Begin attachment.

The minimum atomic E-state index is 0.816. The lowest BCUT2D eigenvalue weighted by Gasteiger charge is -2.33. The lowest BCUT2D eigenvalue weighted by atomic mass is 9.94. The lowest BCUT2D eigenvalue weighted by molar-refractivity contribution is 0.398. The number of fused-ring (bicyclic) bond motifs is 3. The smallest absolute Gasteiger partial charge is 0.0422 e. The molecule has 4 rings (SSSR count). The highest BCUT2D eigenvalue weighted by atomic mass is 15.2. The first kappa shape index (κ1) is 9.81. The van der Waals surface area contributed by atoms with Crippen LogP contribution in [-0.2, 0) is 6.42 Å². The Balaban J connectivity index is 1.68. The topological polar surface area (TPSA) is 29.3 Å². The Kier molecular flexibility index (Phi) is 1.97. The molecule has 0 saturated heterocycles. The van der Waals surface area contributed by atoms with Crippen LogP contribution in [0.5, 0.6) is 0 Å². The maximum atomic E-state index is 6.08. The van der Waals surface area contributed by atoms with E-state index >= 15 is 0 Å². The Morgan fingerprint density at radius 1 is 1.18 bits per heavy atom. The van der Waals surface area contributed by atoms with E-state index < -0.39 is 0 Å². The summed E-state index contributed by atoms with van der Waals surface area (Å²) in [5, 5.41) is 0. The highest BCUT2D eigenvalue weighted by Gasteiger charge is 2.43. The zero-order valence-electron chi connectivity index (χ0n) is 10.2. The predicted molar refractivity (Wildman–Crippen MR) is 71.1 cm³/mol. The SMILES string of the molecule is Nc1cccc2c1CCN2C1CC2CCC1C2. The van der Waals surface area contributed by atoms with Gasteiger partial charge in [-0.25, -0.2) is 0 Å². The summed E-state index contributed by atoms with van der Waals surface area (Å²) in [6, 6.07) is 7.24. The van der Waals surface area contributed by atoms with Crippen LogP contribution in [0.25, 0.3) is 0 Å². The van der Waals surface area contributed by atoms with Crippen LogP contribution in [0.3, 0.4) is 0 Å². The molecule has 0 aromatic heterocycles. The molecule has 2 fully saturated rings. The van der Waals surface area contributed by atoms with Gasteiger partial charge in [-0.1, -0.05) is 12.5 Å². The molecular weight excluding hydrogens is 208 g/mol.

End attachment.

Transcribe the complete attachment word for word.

The minimum atomic E-state index is 0.816. The lowest BCUT2D eigenvalue weighted by Gasteiger charge is -2.33. The lowest BCUT2D eigenvalue weighted by atomic mass is 9.94. The lowest BCUT2D eigenvalue weighted by molar-refractivity contribution is 0.398. The number of fused-ring (bicyclic) bond motifs is 3. The smallest absolute Gasteiger partial charge is 0.0422 e. The molecule has 4 rings (SSSR count). The highest BCUT2D eigenvalue weighted by atomic mass is 15.2. The first kappa shape index (κ1) is 9.81. The van der Waals surface area contributed by atoms with Crippen LogP contribution in [-0.2, 0) is 6.42 Å². The Balaban J connectivity index is 1.68. The topological polar surface area (TPSA) is 29.3 Å². The Kier molecular flexibility index (Phi) is 1.97. The molecule has 0 saturated heterocycles. The van der Waals surface area contributed by atoms with Crippen LogP contribution in [0.5, 0.6) is 0 Å². The maximum atomic E-state index is 6.08. The van der Waals surface area contributed by atoms with E-state index >= 15 is 0 Å². The Morgan fingerprint density at radius 1 is 1.18 bits per heavy atom. The van der Waals surface area contributed by atoms with E-state index < -0.39 is 0 Å². The summed E-state index contributed by atoms with van der Waals surface area (Å²) in [5, 5.41) is 0. The highest BCUT2D eigenvalue weighted by Gasteiger charge is 2.43. The zero-order valence-electron chi connectivity index (χ0n) is 10.2. The predicted molar refractivity (Wildman–Crippen MR) is 71.1 cm³/mol. The SMILES string of the molecule is Nc1cccc2c1CCN2C1CC2CCC1C2. The van der Waals surface area contributed by atoms with Gasteiger partial charge in [-0.25, -0.2) is 0 Å². The summed E-state index contributed by atoms with van der Waals surface area (Å²) in [6, 6.07) is 7.24. The van der Waals surface area contributed by atoms with Crippen LogP contribution in [0.25, 0.3) is 0 Å². The van der Waals surface area contributed by atoms with Crippen LogP contribution in [0.3, 0.4) is 0 Å². The molecule has 0 aromatic heterocycles. The molecule has 2 fully saturated rings. The van der Waals surface area contributed by atoms with Gasteiger partial charge in [-0.1, -0.05) is 12.5 Å². The molecular weight excluding hydrogens is 208 g/mol.